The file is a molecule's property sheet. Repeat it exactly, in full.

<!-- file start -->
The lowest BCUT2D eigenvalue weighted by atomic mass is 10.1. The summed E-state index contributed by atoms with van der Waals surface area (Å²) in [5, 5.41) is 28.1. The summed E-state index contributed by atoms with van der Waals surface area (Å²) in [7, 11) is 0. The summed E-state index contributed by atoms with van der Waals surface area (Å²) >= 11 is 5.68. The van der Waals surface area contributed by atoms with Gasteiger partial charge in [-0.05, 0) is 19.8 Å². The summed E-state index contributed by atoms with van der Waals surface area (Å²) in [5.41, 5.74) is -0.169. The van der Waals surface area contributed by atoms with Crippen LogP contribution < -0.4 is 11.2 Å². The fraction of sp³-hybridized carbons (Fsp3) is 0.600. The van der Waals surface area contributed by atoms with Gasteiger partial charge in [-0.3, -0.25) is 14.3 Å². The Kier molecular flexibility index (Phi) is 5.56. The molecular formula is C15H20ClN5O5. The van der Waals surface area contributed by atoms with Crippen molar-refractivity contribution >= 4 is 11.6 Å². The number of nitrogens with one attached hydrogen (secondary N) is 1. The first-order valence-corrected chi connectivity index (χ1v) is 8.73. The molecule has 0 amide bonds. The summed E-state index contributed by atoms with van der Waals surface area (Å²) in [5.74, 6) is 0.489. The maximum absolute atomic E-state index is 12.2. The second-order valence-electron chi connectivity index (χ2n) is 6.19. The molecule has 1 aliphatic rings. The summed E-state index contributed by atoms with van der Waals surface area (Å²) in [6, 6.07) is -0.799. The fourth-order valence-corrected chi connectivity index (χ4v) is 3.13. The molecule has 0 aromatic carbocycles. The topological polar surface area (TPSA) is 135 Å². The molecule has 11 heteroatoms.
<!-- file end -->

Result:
The lowest BCUT2D eigenvalue weighted by atomic mass is 10.1. The summed E-state index contributed by atoms with van der Waals surface area (Å²) in [5, 5.41) is 28.1. The summed E-state index contributed by atoms with van der Waals surface area (Å²) in [7, 11) is 0. The summed E-state index contributed by atoms with van der Waals surface area (Å²) >= 11 is 5.68. The van der Waals surface area contributed by atoms with Gasteiger partial charge in [-0.05, 0) is 19.8 Å². The summed E-state index contributed by atoms with van der Waals surface area (Å²) in [5.41, 5.74) is -0.169. The van der Waals surface area contributed by atoms with Crippen LogP contribution < -0.4 is 11.2 Å². The fraction of sp³-hybridized carbons (Fsp3) is 0.600. The van der Waals surface area contributed by atoms with Gasteiger partial charge in [-0.3, -0.25) is 14.3 Å². The Kier molecular flexibility index (Phi) is 5.56. The molecular formula is C15H20ClN5O5. The van der Waals surface area contributed by atoms with Crippen molar-refractivity contribution >= 4 is 11.6 Å². The number of nitrogens with one attached hydrogen (secondary N) is 1. The first-order valence-corrected chi connectivity index (χ1v) is 8.73. The molecule has 0 amide bonds. The summed E-state index contributed by atoms with van der Waals surface area (Å²) in [5.74, 6) is 0.489. The maximum absolute atomic E-state index is 12.2. The second-order valence-electron chi connectivity index (χ2n) is 6.19. The molecule has 1 aliphatic rings. The summed E-state index contributed by atoms with van der Waals surface area (Å²) in [6, 6.07) is -0.799. The fourth-order valence-corrected chi connectivity index (χ4v) is 3.13. The molecule has 0 aromatic carbocycles. The topological polar surface area (TPSA) is 135 Å². The molecule has 11 heteroatoms.